Jordan Younger wasn't just any old vegan.
She was 'The Blonde Vegan', whose blog and Instagram account detailed her meals and recipes to tens of thousands of followers.
As someone obsessed with healthy eating, it came as a surprise to Younger when, just over a year into her public journey with veganism, the 23-year-old began to feel tired all the time, suffered skin breakouts and stopped getting her period.
She recently told People magazine she had been diagnosed with orthorexia nervosa, a condition characterised by an overwhelming focus on a limited diet with elaborate rules that can evolve from an obsessive approach to diet, health and well being.
"I was spending the entire day obsessing about eating only vegetables, green juices, fruits and occasionally nuts and grains," said Ms Younger, adding food was no longer enjoyable. "I was following thousands of rules in my head that were making me sick."
The term orthorexia nervosa was coined in 1997 by Californian doctor Steve Bratman in a book titled Health Food Junkies. He defined the condition as a fixation on healthy eating or pure food such as vegetables. The rigid approach to healthy eating usually includes extensive and even punitive exercise regimes.
While the condition isn’t officially recognised by the Diagnostic and Statistical Manual of Mental Disorders, Australia’s peak body for body image illnesses said it conforms to the behaviours that define eating disorders, which affect more than 900,000 Australians.
There are four broad types of eating disorders, including anorexia nervosa, bulimia nervosa and binge eating. According to the Butterfly Foundation, Orthorexia fits into the fourth category: identifiable sets of behaviours that make up a condition not otherwise specified.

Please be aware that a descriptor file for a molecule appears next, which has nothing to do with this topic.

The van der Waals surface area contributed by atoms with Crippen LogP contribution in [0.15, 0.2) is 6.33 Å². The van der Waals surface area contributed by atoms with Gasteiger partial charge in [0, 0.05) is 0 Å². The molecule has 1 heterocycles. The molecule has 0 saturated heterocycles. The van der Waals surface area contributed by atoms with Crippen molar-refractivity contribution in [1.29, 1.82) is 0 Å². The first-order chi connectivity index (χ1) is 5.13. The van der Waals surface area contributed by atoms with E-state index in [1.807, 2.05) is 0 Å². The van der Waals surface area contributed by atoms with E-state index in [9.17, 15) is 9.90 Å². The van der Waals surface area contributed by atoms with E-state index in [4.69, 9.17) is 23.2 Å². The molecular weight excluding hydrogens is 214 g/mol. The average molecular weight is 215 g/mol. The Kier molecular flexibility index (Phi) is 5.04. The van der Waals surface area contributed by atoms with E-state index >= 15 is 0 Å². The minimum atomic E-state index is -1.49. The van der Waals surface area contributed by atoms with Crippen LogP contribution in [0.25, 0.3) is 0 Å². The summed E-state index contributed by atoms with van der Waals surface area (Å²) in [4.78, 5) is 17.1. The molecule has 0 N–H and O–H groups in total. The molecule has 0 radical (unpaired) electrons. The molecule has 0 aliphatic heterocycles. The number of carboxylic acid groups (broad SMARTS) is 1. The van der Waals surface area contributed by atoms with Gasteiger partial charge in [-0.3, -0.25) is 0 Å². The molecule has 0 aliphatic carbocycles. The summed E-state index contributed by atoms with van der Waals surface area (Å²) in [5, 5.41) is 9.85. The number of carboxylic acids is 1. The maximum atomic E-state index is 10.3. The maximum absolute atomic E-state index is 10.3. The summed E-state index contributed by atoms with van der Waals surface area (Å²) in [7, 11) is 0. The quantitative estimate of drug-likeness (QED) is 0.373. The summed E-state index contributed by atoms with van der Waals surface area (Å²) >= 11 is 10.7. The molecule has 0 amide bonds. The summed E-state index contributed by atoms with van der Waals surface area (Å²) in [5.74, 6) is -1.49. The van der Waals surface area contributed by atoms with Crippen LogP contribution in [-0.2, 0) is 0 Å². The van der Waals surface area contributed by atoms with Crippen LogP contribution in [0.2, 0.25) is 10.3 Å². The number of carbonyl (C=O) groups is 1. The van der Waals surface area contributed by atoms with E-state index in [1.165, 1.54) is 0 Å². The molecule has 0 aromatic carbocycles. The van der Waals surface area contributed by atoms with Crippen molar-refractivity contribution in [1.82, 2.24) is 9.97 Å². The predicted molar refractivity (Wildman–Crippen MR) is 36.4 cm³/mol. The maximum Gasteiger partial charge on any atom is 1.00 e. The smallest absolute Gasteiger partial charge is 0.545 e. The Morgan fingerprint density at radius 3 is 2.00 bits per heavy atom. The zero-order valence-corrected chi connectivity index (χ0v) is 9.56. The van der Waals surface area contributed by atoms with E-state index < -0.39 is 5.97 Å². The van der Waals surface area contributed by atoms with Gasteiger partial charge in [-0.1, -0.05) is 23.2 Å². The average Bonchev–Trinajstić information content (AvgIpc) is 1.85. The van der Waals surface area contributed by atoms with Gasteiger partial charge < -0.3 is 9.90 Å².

Chief executive Christine Morgan told Fairfax Media eating disorders have a genetic predeterminant that is triggered by a nutritional deprivation.
“Nutritional deprivation is one of the key behavioural elements of an eating disorder. This can manifest in many forms, either by excluding whole foods groups or food types and then obsessively managing the consumption of these foods. Other behaviours include excessive exercise, withdrawal from social settings where food is involved, secrecy and covert behaviours.”
Jordan Younger launched The Blonde Vegan in early 2013, accumulating more than 70,000 Instagram followers, sharing photos, tips and recipes.
In a recent blog post explaining why she was transitioning away from veganism - she has since renamed herself The Balanced Blonde - Ms Younger said her online persona had obscured her understanding of what she was going through.
"My blog made it hard for me to see that I had an eating disorder. If I wasn't so closely tied to the vegan identity I'd given myself, I would have realised it a lot sooner," Ms Younger said.
Amanda Benham, a practising nutritionist with a masters in health science, said
veganism was an ethical position rather than a fad diet.
“It would be a bit of a stretch to blame veganism for an eating disorder,” Ms Benham said. “My guess is she had a predisposition for this, so whether she went on a vegan or a paleo or a low-carb diet, the outcome might have been the same.”
She said that provided vegans followed a few basic principles, they could maintain a healthy diet and life.
If you are concerned that you or someone close to you is grappling with an eating disorder, seek help. The Butterfly Foundation: 1800 334 673; Lifeline Australia: 13 11 14; Kids Helpline: 1800 551 800.